Among the many broken-hearted mothers looking for their children who had been sold to Georgia and elsewhere, was an aged woman, passing through the vast crowd of colored, inquiring for one by the name of Garland H. White, who had been sold from her when a small boy, and was bought by a lawyer named Robert Toombs, who lived in Georgia.
Since the war has been going on she has seen Mr. Toombs in Richmond with troops from his state, and upon her asking him where his body-servant Garland was, he replied: "He ran off from me at Washington, and went to 'Canada. I have since learned that he is living somewhere in the State of Ohio." Some of the boys knowing that I lived in Ohio, soon found me and said, "Chaplain, here is a lady that wishes to see you." I quickly turned, following the soldier until coming to a group of colored ladies. I was questioned as follows:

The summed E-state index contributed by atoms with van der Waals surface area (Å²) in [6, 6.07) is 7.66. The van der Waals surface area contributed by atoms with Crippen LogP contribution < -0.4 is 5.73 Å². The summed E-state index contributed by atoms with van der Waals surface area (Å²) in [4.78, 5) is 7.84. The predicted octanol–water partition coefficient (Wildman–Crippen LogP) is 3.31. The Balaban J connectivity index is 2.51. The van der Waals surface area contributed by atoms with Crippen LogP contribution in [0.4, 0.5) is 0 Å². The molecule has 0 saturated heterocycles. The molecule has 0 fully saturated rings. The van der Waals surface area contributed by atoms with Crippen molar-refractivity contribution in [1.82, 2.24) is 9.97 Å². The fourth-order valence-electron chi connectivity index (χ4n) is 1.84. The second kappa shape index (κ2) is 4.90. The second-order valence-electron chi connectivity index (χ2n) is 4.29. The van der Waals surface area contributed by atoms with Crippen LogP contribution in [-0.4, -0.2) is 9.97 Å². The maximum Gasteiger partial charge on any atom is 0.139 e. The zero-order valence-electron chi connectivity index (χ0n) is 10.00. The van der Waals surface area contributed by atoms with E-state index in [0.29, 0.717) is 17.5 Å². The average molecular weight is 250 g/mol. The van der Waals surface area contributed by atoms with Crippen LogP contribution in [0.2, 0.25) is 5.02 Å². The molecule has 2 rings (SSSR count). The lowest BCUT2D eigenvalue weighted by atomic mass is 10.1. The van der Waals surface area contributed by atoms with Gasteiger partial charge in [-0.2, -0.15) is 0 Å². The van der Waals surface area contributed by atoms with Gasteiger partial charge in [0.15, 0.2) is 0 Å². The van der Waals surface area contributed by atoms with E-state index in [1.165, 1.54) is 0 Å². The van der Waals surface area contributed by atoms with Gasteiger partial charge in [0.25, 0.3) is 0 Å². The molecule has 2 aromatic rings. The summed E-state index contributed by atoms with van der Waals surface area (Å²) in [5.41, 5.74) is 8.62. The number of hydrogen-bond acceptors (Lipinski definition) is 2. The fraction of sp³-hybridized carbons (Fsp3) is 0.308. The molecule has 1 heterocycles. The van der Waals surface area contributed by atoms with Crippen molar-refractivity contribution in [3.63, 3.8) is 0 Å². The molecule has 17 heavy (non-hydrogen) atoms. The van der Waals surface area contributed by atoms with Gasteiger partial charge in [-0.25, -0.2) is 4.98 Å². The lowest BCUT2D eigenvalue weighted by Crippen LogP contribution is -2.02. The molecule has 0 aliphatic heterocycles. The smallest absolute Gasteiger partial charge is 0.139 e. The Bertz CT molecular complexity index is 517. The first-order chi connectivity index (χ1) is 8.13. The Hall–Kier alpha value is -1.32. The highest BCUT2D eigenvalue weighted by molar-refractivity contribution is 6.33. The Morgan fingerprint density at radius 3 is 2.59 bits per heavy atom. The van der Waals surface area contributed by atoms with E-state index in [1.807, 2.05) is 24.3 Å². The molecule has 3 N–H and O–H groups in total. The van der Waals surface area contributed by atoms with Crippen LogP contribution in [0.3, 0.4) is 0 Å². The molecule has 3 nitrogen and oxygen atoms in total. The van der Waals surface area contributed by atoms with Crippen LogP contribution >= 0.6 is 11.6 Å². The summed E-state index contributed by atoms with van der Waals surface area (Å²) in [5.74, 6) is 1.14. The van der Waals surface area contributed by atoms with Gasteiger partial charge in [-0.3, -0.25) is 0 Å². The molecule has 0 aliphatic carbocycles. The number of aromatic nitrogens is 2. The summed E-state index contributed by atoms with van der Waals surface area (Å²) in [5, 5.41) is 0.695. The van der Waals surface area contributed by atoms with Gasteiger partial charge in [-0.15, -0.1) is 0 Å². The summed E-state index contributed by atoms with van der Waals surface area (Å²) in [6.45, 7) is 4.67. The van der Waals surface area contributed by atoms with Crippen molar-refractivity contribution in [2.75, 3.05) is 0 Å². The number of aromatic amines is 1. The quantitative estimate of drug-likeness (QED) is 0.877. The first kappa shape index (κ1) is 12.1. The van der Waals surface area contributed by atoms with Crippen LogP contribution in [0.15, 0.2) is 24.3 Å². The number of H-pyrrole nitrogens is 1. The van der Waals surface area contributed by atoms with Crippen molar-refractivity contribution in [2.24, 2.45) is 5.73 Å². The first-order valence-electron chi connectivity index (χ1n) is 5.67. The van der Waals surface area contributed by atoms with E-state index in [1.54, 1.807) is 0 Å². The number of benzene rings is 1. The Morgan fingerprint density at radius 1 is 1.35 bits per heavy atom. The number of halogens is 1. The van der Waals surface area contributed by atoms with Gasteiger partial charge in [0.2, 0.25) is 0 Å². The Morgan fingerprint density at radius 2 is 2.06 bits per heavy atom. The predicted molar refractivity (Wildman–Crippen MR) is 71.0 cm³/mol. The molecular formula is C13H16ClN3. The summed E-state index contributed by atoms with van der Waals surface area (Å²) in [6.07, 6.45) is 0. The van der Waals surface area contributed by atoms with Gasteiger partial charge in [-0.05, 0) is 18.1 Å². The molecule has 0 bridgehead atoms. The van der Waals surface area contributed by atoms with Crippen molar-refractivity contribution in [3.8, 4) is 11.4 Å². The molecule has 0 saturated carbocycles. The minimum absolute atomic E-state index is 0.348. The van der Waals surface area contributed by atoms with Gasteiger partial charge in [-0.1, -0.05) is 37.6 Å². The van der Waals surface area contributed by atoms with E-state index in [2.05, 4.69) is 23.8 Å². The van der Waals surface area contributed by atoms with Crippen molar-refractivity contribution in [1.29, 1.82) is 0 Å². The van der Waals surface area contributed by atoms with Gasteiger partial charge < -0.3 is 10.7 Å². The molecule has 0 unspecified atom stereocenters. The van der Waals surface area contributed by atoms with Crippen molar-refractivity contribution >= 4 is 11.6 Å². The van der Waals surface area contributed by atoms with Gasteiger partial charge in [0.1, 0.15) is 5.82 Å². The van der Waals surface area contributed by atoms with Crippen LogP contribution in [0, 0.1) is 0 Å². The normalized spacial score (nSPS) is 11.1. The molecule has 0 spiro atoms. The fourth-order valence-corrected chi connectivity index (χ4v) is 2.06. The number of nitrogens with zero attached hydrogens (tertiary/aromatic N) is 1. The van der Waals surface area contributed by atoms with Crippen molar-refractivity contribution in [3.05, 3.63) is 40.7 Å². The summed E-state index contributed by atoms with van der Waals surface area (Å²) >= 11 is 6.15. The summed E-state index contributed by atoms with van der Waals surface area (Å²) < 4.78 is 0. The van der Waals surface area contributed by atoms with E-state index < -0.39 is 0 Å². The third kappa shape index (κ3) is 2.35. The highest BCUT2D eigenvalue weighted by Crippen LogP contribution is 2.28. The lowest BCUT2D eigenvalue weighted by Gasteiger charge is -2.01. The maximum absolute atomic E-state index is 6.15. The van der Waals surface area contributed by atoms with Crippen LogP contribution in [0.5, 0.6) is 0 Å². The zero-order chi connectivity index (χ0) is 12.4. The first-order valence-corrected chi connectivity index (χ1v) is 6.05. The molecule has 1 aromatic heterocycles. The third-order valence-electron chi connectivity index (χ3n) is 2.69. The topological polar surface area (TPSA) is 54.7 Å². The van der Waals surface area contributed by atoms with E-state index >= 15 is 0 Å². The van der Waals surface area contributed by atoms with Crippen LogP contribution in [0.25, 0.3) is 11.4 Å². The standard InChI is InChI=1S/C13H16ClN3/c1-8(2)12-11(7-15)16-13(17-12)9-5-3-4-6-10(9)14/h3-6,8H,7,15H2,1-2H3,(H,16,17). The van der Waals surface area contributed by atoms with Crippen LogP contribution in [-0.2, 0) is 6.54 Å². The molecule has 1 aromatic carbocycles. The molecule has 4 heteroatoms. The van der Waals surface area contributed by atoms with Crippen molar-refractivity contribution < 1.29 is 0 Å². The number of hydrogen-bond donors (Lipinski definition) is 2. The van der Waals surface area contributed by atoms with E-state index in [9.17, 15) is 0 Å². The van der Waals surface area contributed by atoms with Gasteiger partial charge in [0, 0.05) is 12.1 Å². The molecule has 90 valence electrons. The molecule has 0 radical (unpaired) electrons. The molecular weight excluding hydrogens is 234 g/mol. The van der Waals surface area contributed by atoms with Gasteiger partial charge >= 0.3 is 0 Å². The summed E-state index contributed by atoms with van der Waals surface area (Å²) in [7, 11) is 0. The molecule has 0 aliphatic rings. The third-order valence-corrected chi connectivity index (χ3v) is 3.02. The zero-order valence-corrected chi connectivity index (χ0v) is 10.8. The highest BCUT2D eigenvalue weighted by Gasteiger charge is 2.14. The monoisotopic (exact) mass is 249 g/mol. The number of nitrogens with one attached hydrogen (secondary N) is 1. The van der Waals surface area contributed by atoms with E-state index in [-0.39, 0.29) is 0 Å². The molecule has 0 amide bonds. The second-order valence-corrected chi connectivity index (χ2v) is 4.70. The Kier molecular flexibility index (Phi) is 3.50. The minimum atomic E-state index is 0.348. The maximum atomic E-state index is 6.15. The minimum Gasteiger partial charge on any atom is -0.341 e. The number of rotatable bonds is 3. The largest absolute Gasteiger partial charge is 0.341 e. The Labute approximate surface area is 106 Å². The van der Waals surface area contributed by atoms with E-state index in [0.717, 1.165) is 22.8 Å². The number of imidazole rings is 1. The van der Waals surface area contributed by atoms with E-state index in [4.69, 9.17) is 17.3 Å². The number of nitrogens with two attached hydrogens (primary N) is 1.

"What is your name, sir?"
"My name is Garland H. White."
"What was your mother's name?"
"Where was you born?"
"In Hanover County, in this State." "Where was you sold from?"
"From this city."
"What was the name of the man who bought you?"
"Where did he live?"
"In the State of Georgia."
"Where did you leave him?"
"Where did you go then?"
"Where do you live now?"
"This is your mother, Garland, whom you are now talking to, who has spent twenty years of grief about her son."
I cannot express the joy I felt at this happy meeting of my mother and other friends. But suffice it to say that God is on the side of the righteous, and will in due time reward them. I have witnessed several such scenes among the other colored regiments.